The deity chiefly worshipped at Amphipolis appears to have been Artemis Tauropolos or Brauronia (Diod. 18.4; Liv. 44.44), whose head frequently appears on the coins of the city, and the ruins of whose temple in the first century of the Christian era are mentioned in an epigram of Antipater of Thessalonica. (Anth. Pal. vol. i. no. 705.) The most celebrated of the natives of Amphipolis was the grammarian Zoilus.

Amphipolis was situated on the Via Egnatia. It has been usually stated, on the authority of an anonymous Greek geographer, that it was called Chrysopolis under the Byzantine empire; but Tafel has clearly shown, in the works cited below, that this is a mistake, and that Chrysopolis and Amphipolis were two different places. Tafel has also pointed out that in the middle ages Amphipolis was called Popolia. Its site is now occupied by a village called Neokhório, in Turkish Jeni-Keui, or “New-Town.” There are still a few remains of the ancient town; and both Leake and Cousinery found among them a curious Greek inscription, written in the Ionic dialect, containing a sentence of banishment against two of their citizens, Philo and Stratocles. The latter is the name of one of the two envoys sent from Amphipolis to Athens to request the assistance of the latter against Philip, and he is therefore probably the same person as the Stratocles [1.127] mentioned in the inscription. (Tafel, Thessalonica, p. 498, seq., De Via Egnatia, Pars Orient. p. 9; Leake, Northern Greece, vol. iii. p. 181, seq.; Cousinery, Voyage dans le Macédoine, vol. i. p. 128.) - Dictionary of Greek and Roman Geography (1854) William Smith, LLD, Ed.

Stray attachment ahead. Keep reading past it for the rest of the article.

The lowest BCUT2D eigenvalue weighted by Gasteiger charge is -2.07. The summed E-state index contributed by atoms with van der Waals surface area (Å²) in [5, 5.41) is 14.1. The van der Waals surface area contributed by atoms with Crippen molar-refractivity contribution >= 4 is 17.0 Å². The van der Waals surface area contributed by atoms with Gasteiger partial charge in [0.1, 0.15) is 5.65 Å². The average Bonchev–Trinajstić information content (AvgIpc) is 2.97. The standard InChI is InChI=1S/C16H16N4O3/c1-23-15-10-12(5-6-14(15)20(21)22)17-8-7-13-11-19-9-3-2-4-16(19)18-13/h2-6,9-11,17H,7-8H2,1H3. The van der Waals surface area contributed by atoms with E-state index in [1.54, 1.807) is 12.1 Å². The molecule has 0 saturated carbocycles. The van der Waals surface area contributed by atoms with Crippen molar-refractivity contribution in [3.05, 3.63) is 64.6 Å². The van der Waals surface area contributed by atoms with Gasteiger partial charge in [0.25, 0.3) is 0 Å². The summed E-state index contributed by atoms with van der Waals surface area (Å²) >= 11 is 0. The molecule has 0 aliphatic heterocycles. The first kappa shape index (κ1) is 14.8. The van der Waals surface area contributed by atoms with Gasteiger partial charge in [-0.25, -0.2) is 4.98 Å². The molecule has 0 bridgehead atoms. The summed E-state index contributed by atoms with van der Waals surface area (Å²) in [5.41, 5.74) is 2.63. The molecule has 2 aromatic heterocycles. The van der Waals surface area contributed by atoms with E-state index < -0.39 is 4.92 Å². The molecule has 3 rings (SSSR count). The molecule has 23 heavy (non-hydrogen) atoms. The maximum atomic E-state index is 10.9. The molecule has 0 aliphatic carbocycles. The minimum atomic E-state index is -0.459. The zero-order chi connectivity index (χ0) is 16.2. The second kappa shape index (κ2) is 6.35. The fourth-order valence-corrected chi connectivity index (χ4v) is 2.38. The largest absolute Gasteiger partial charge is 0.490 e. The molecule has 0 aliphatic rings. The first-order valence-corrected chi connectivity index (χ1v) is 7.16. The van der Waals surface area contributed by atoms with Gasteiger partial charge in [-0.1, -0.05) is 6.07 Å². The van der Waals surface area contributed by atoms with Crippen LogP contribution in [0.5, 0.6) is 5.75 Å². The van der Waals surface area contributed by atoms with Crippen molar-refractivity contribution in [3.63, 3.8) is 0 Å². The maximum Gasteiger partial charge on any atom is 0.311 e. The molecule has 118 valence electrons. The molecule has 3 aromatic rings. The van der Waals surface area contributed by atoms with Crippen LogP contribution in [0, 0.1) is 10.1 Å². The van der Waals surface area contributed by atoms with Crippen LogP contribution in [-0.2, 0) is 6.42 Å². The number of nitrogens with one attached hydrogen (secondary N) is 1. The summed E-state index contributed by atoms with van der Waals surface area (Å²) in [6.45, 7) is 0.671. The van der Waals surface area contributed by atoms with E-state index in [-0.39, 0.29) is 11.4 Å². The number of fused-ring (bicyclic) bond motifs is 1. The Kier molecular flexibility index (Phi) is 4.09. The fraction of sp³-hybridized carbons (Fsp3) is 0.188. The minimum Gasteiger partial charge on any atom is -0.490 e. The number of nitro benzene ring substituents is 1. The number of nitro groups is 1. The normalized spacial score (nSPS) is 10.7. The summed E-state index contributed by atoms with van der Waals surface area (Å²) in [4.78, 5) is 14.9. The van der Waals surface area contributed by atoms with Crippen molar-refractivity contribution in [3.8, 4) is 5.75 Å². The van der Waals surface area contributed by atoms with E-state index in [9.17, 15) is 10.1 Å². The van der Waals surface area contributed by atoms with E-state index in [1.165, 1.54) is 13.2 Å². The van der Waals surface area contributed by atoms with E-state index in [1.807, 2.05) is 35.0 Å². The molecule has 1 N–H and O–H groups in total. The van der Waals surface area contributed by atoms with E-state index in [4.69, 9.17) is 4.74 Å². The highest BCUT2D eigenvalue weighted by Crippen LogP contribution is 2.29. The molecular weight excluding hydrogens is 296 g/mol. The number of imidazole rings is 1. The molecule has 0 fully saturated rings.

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The Roman Empire During the First Century AD

Maps are essential for any serious study, they help students of Roman history understand the geographical locations and historical backgrounds of the places mentioned in historical sources.

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Map of the Roman Empire  |  Bible History Online